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Kayak transportation

Discussion in '2nd Gen. Tacomas (2005-2015)' started by Nick'sblue4x4, Jan 6, 2016.

  1. Jan 6, 2016 at 5:33 PM
    #1
    Nick'sblue4x4

    Nick'sblue4x4 [OP] Well-Known Member

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    I got a 10' kayak for Christmas and was wondering what the best way to transport it would be? I have oem roof rack and a campershell with the Thule tracks just no feet or load bars. Could i get a Thule kayak carrier for the oem bars or get the feet and load bars for the campershell along with the Thule kayak carrier?
     
  2. Jan 6, 2016 at 6:41 PM
    #2
    Bajatacoma

    Bajatacoma Well-Known Member

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    Some form of saddles will provide better protection for the boat, especially in hot weather where a rotomolded boat can more easily get warped. On a ten foot boat the cab rack is probably fine but on longer boats like touring kayaks I prefer to have the saddles spaced out for more support, epsecially when using bow and stern lines to minimize bounce.

    <----- 16' touring kayak, 11' recreation kayak plus a whitewater boat and a 15' solo canoe; I use a Yakima rack on my camper shell for all of them (not at the same time).
     
  3. Jan 6, 2016 at 6:57 PM
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    jareebz

    jareebz Well-Known Member

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  4. Jan 7, 2016 at 4:26 AM
    #4
    ejl923

    ejl923 Well-Known Member

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  5. Jan 7, 2016 at 4:33 AM
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    Clearwater Bill

    Clearwater Bill Sometimes when I close my eyes, I can't see.

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  6. Jan 7, 2016 at 4:38 AM
    #6
    rngr

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    Since you already have a roof rack you're good to go. Throw it up there and add straps until it won't wiggle. There's really no need for any kind of special accessory for that size boat. You can do anything with enough straps!
     
    TacoTaco15 likes this.
  7. Jan 7, 2016 at 4:42 AM
    #7
    rngr

    rngr Aix sponsa

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    BTW...In that ^^^ pic the upper boats are sitting on a Thule rack mounted to the shell. I added some pipe insulation to the bars to keep the boats from wanting to slide on the bars.
    Yes on the feet and bars, but you don't "need" the kayak carrier
     
  8. Jan 7, 2016 at 5:35 AM
    #8
    nbzero

    nbzero Member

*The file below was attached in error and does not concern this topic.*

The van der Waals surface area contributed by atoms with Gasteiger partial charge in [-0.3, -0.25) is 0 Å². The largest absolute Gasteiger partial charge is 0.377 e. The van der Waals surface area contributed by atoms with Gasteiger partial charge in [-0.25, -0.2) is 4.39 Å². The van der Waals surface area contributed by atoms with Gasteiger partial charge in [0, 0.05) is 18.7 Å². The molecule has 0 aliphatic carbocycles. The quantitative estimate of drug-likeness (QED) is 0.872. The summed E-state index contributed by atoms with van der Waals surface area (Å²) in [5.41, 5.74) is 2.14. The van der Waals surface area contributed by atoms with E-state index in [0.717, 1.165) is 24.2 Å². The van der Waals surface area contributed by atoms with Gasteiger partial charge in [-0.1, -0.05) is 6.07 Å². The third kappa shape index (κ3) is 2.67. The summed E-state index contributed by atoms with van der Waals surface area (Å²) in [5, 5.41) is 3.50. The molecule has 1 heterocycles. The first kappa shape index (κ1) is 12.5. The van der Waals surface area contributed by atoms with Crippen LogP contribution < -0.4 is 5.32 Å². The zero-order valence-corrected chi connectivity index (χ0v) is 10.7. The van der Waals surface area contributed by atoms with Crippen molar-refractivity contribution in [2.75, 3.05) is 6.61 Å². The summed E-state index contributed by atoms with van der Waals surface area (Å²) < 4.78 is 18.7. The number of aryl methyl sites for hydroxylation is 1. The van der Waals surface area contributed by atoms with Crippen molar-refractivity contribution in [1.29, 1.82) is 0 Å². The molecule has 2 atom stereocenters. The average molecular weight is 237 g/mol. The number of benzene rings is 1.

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    +1 on the feet and bars. Get longer bars than you think you'll need.

    I wouldn't worry too much about warping the boat in the sun as mentioned above, but it's definitely better for the boat to be up on its side rather than hull down on the bars. I use the Thule stacker to accomplish that, which gives you the added bonus of carrying a ton of boats. I've had 4 per side on mine with no issues, but I'd recommend routing any straps through the top of it then around the bars, rather than how they depict it on their website in the link provided.

    If you're going to use the OEM rack be careful as they're made of a slicker material and your boat WILL move. It's good practice to reach up and give your boat a shake every time you get out of the truck (at gas stops, etc) just to see where things have loosened up. I once had my whitewater boat make a 45 degree shift while going 70mph down the highway, which will get your attention. I've also heard many stories of boats getting loose, and one notable one where 4 boats came off at highway speed while still attached to the rack.

    Whatever you end up doing, just make sure you take the time to ensure that everything is secure. You don't want to be the inspiration for one of those Allstate "chaos" commercials.
     
  9. Jan 7, 2016 at 7:33 AM
    #9
    Rippin101

    Rippin101 Well-Known Member

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  10. Jan 7, 2016 at 7:35 AM
    #10
    Chrome Beer

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    If you only have a 10' kayak like me just leave it in the bed.There is no need for lifting it on the roof.
     
  11. Jan 7, 2016 at 9:56 AM
    #11
    evan

    evan Well-Known Member

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